Durham University
Programme and Module Handbook

Undergraduate Programme and Module Handbook 2005-2006 (archived)


Department: ANTHROPOLOGY (HUMAN SCIENCES) [Queen's Campus, Stockton]


Type Open Level 2 Credits 20 Availability Available in 2005/06 Module Cap None. Location Queen's Campus Stockton


  • None.


  • None.

Excluded Combination of Modules

  • None.


  • To provide a perspective on sexual behaviour in humans and non-human primates.
  • to study the biological processes of conception and birth together with the cultural concepts and social practices by which they are mediated.


  • The module will familiarise students with the reproductive and non-reproductive functions of sex on non-human primates, the socio-biology of human sexuality and the socio-cultural aspects of human sexuality.
  • Lectures and classes will cover: sexuality in non-human primates.
  • gender, sexuality and culture.
  • the psychosomatic characteristics of human sexuality.
  • homosexual behaviour and cultural values.
  • transsexualism, transvestism and gender dysphoria.
  • The module will also familiarise students with the biology of human reproductive behaviour and fertility and the variety of ways in which pregnancy and birth can be interpreted, managed and experienced.
  • Lectures and classes will cover: biological and cultural theories of conception.
  • ecological and socil factors affecting fertility.
  • controlling pregnancy and the birth process.
  • medical intervention in conception and birth and the socio-cultural implications.
  • strategies for delivery and post-natal care.
  • post-partum women and lactation.

Learning Outcomes

Subject-specific Knowledge:
  • Awareness of the value of social/cultural anthropology and biological anthropology in advancing understanding of human sexuality and contempoarary issues and problems associated with human sexuality.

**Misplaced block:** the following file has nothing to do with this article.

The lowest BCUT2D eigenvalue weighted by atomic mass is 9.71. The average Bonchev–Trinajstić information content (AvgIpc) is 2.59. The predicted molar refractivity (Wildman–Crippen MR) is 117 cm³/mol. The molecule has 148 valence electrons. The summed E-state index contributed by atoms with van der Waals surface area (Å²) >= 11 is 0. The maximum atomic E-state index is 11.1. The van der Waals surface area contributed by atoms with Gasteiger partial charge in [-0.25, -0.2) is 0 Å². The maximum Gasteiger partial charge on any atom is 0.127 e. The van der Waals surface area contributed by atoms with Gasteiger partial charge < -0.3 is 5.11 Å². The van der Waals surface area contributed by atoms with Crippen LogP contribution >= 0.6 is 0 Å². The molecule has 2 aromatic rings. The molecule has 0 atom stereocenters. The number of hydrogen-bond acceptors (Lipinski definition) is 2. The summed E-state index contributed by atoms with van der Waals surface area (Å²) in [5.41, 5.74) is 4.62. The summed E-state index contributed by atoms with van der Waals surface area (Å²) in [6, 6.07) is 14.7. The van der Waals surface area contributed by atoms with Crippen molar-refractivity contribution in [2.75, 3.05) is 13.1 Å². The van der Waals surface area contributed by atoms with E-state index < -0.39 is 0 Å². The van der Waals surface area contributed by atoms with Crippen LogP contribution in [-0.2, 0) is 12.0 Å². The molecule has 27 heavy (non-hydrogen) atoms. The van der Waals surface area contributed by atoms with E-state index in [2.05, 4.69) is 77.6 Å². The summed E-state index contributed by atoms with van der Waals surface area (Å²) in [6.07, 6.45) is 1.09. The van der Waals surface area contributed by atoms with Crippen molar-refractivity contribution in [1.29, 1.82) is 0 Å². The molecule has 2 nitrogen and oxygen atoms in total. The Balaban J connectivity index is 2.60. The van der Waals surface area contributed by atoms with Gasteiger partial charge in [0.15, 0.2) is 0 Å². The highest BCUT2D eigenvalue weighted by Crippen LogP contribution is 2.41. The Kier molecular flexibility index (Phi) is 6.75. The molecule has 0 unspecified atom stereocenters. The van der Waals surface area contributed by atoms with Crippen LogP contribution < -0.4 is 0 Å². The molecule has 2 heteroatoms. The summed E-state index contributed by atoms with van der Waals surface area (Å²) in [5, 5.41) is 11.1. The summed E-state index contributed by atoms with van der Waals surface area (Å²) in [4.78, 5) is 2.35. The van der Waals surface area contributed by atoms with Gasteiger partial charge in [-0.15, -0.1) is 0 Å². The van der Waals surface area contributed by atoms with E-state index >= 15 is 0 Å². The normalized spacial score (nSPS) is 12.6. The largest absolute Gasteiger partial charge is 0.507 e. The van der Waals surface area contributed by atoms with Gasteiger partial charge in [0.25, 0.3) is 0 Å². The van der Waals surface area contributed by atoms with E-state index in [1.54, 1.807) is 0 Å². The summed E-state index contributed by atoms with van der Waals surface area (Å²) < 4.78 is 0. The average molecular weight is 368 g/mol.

• Students learn to distinguish approaches to the study of sex and reproduction that are specific to biological and social anthropology.
  • Students learn how perspectives from associated disciplines such as medicine, law and demographics inform and are informed by anthropolgical perspectives.
Subject-specific Skills:
  • Demonstrate links and difference between the ideas and approaches adopted by different anthropologists, past and present, in the study of human sexulaity and reproductive issues.
  • Critically evaluate evidence, concepts, arguements and assumptions as these feature in the variety of anthropological and ethnographic material relating to human sexuality and reproduction.
  • Gathering and evaluation of qualitative anthropological data in the form of an original case study.
Key Skills:
  • How to undertake and complete a literature search.
  • Show initiative and adaptability through independent research and sustain a project based on a individual research.
  • Plan, organise and manage time and work to predetermined deadlines.

Modes of Teaching, Learning and Assessment and how these contribute to the learning outcomes of the module

  • Lectures
  • Seminars
  • Essay
  • Case Study.

Teaching Methods and Learning Hours

Activity Number Frequency Duration Total/Hours
Lectures 22 Weekly 1 hour 22
Tutorials 8 Fortnightly (approx) 1 hour 8
Preparation and Reading 170
Total 200

Summative Assessment

Component: Essay Component Weighting: 50%
Element Length / duration Element Weighting Resit Opportunity
3000 word essay 100%
Component: Case Study Component Weighting: 50%
Element Length / duration Element Weighting Resit Opportunity
2000 word case study 100%

Formative Assessment:

Essay plans and abstracts; literature review of 2000 words

Attendance at all activities marked with this symbol will be monitored. Students who fail to attend these activities, or to complete the summative or formative assessment specified above, will be subject to the procedures defined in the University's General Regulation V, and may be required to leave the University